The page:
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6-Regulation: Future efforts of Californian GMO ballots may deal with labeling and blocking state law

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        Backers of ban on bioengineered crops regroup after failure at
        Future efforts may deal with labeling, blocking state law
SOURCE: San Francisco Chronicle, USA, by Jim Doyle
DATE:   10 Nov 2005

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Backers of ban on bioengineered crops regroup after failure at polls
Future efforts may deal with labeling, blocking state law

Supporters of the defeated ballot initiative to ban genetically
engineered crops in Sonoma County vowed Wednesday to pursue additional
strategies to block biotechnology's advances into farming.

But the initiative's chief author, Dave Henson, said he has no plans to
pursue another ballot measure to ban bioengineered crops.

Measure M, which would have established a 10-year moratorium on the
cultivation, sale or distribution of bioengineered crops, seeds and
organisms, was flatly rejected by Sonoma County voters.

Opponents of Measure M got off to a strong start, garnering a 3-to-2 lead
in the 76,433 absentee votes counted. The initiative drew support from
outlying precincts, especially in west Sonoma County. But with all
precincts counted, it failed by a decisive ratio of 55.6 percent to 44.4

"The Farm Bureau and biotech companies will spend whatever it takes and
say whatever it takes to defeat these initiatives ... to make sure that
these 'GE-free zones' don't spread," Henson said. "We got over 60,000
votes in this county for yes on M. A couple of months ago, there were
probably 200 people who could have given you an educated opinion about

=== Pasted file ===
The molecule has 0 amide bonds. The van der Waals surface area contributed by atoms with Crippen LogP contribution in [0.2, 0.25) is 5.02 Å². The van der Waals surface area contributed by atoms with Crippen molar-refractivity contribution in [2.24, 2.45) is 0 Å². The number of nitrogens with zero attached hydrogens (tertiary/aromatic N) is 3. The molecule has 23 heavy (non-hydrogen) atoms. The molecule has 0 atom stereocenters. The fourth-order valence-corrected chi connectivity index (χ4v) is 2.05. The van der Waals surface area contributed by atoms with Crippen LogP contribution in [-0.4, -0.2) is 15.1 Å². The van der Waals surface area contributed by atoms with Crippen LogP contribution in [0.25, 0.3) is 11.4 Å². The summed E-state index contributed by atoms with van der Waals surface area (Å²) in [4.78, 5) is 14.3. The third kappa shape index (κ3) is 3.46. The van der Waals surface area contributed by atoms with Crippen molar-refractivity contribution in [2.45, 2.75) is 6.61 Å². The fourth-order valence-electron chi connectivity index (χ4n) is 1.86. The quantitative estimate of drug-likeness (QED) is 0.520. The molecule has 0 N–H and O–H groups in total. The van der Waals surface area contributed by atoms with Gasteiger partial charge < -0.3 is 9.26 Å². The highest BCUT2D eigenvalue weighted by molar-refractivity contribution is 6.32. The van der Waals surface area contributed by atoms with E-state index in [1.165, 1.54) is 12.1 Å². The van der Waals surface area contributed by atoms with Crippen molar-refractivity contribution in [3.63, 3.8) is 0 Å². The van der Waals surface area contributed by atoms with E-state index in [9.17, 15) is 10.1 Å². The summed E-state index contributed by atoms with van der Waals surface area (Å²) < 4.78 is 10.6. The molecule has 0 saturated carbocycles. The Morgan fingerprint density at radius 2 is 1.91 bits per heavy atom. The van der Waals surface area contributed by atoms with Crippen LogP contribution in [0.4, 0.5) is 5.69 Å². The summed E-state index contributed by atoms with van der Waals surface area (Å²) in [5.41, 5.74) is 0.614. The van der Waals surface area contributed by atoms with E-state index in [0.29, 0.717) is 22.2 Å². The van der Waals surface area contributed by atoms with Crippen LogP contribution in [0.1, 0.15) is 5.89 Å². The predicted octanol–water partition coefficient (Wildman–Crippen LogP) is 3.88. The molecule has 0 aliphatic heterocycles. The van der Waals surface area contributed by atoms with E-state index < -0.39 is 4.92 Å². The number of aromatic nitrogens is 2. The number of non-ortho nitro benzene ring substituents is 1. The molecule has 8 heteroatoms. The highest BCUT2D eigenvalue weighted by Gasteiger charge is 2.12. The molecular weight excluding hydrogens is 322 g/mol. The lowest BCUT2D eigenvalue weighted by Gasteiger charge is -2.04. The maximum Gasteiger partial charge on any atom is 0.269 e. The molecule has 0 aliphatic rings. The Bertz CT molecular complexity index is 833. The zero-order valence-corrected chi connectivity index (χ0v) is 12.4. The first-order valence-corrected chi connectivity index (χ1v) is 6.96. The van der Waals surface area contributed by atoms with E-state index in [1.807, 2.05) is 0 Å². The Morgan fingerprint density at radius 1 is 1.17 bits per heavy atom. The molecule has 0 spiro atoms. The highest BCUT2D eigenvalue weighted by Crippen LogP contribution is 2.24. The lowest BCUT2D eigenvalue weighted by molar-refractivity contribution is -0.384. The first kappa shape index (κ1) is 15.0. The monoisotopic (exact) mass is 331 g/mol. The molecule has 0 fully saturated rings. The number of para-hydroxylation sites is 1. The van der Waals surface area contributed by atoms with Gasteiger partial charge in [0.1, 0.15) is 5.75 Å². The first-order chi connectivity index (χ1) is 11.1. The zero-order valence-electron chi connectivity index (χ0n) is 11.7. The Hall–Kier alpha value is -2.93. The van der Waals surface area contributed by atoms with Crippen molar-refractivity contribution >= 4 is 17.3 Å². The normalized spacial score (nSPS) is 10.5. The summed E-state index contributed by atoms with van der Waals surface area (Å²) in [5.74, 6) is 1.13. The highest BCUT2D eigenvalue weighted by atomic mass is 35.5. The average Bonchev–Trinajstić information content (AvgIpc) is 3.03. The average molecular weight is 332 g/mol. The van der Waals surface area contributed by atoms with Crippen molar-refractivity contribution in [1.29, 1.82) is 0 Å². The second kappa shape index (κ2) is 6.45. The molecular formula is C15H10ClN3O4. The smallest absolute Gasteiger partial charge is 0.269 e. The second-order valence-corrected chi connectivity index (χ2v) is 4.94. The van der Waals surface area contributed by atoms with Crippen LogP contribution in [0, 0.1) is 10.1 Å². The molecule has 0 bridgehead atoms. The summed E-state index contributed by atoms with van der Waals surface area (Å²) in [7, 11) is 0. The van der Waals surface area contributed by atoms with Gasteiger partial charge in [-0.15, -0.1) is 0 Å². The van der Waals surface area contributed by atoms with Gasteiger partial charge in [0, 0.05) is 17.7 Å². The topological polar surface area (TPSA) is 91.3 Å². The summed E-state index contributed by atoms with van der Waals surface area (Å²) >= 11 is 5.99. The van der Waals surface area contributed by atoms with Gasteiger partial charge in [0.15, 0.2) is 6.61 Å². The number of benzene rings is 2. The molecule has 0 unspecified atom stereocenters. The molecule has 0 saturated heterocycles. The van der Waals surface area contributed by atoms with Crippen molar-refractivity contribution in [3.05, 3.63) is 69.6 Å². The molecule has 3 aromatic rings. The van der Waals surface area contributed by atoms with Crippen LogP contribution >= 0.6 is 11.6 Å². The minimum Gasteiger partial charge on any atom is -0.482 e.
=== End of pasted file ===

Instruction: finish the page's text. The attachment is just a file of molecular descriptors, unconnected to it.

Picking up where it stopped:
genetic engineering."

His campaign rallied more than 500 volunteers, including salmon
fishermen, conventional and organic farmers, restaurateurs and

Henson said future campaigns may focus on securing labels for genetically
modified organisms in food products and lobbying to defeat state
legislation that would pre-empt counties from outlawing such crops.

Marin, Mendocino and Trinity counties have such bans. A dozen or so
California counties have passed resolutions promoting genetically
modified crops.

Critics of Measure M included the Sonoma County Farm Bureau, the
directors of the Sonoma County Grape Growers Association, and the Santa
Rosa and Petaluma chambers of commerce.

"I believe that the electorate spoke out for agriculture in Sonoma
County," said Rob Muelrath, a consultant for the opposition, "and that
family farmers and ranchers in Sonoma County will continue to have the
choices they need to sustain their operations."

Lex McCorvey, who heads the County Farm Bureau, credited the opposition's
victory with "slowly building momentum based on science and facts."

Together the two sides reported raising more than $900,000. Opponents
appeared to outspend supporters by almost 2 to 1, relying heavily on TV
and radio ads.

Henson said one turning point in the campaign involved a decision by the
Redwood Empire Veterinary Medical Association to oppose Measure M. The
group warned that the initiative could prevent livestock and pets from
receiving certain vaccines, which Measure M's supporters denied.

"They'll have to sit back and analyze what direction they'll go in,"
McCorvey said of Measure M's sponsors. "We also realize that this is
their nucleus in Sonoma County. That's why it's important that it's
stopped here."


European NGO Network on Genetic Engineering

Hartmut MEYER (Mr)
In den Steinäckern 13
D - 38116 Braunschweig

P: +49-531-5168746
F: +49-531-5168747
M: +49-162-1054755
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